Adenoviruses are common pathogens that often are associated with respiratory and gastrointestinal illness and/or conjunctivitis in young persons. Adenovirus serotypes 4 and 7 have caused outbreaks of self-limited febrile respiratory illness in young adults in basic military training. During the 1950s and 1960s, up to 10% of recruits were infected with adenovirus, and these pathogens were responsible for approximately 90% of pneumonia hospitalizations.1 Beginning in 1971, all military recruits received oral, live, enteric-coated vaccines that were licensed by the Food and Drug Administration as safe and effective in preventing illness from adenovirus serotypes 4 and 7. In 1996, the sole manufacturer ceased production of adenoviral vaccines and, as supplies dwindled during the next few years, outbreaks of adenoviral respiratory illness reemerged in military settings.2 Since 1999, approximately 10%-12% of all recruits have become ill with adenovirus infection in basic training, similar to the prevaccine era. This report describes the first two deaths probably associated with adenovirus infection identified in military recruits since the vaccines became unavailable. The military has requested proposals for a new adenovirus vaccine manufacturer; however, these deaths suggest that efforts by policymakers and pharmaceutical companies to reestablish adenoviral vaccine production should be intensified.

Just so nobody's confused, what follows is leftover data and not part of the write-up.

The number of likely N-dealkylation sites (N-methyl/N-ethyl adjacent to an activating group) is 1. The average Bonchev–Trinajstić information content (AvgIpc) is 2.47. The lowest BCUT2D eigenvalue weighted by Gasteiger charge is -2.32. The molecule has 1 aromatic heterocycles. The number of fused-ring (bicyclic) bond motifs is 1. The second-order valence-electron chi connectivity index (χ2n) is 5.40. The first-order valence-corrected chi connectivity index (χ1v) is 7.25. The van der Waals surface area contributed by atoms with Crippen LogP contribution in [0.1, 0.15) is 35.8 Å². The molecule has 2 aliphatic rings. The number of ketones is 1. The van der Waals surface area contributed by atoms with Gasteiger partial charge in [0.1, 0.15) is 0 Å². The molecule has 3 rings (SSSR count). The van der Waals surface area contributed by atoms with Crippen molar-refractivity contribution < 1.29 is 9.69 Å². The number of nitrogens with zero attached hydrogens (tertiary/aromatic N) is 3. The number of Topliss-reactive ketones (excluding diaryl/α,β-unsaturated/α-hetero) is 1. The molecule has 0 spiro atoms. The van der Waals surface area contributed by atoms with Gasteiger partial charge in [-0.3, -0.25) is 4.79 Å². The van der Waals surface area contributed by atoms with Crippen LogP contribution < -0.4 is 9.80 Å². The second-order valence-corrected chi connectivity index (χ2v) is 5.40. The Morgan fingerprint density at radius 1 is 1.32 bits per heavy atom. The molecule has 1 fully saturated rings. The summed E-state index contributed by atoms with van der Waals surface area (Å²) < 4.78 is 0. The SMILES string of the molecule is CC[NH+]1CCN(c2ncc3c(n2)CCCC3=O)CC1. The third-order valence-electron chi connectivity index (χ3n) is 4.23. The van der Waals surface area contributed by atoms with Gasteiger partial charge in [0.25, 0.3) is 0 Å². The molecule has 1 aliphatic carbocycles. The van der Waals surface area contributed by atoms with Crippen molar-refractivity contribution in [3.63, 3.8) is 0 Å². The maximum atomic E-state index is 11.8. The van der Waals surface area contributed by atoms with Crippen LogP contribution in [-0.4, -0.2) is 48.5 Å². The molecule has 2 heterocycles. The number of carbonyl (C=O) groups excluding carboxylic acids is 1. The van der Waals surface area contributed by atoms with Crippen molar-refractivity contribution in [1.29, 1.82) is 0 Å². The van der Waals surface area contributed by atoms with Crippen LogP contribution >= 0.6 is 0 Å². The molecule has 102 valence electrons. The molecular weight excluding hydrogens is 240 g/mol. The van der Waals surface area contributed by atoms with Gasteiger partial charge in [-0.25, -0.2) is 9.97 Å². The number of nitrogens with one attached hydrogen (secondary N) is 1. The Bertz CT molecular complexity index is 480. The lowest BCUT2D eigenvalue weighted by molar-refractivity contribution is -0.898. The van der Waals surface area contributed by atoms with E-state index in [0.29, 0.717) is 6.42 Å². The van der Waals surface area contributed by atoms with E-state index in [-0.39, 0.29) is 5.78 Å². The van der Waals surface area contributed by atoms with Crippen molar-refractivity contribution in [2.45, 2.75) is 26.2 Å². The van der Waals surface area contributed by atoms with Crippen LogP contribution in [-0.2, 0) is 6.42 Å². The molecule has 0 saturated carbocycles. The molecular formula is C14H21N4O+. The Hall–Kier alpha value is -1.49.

A healthy 21-year-old man arrived at Navy basic training in Great Lakes, Illinois, on May 19, 2000. His medical history was negative for underlying illnesses. He took no medications and denied alcohol or tobacco use. Within one week of arrival, he received several standard vaccinations, including meningococcal vaccine. On June 20-23, he presented to the medical clinic with upper respiratory symptoms. His clinical evaluations did not suggest severe illness, and two bacterial throat cultures were negative. On June 23, he was prescribed a 5-day course of azithromycin for suspected bronchitis. On June 24, he was found unconscious in the barracks. He was transported to a local hospital where he had tonic clonic seizures and respiratory failure that required a ventilator. A chest radiograph revealed a right upper lobe infiltrate, and computer tomography of the head was positive for sinusitis. Examination of cerebrospinal fluid revealed elevated protein levels, but no identifiable pathogens. Blood cultures were negative. He was treated with broad-spectrum antibacterial agents (i.e., vancomycin, ceftriaxone, and metronidazole) and antivirals (i.e., acyclovir and foscarnet). He did not regain consciousness and he died on July 3 from complications of encephalitis.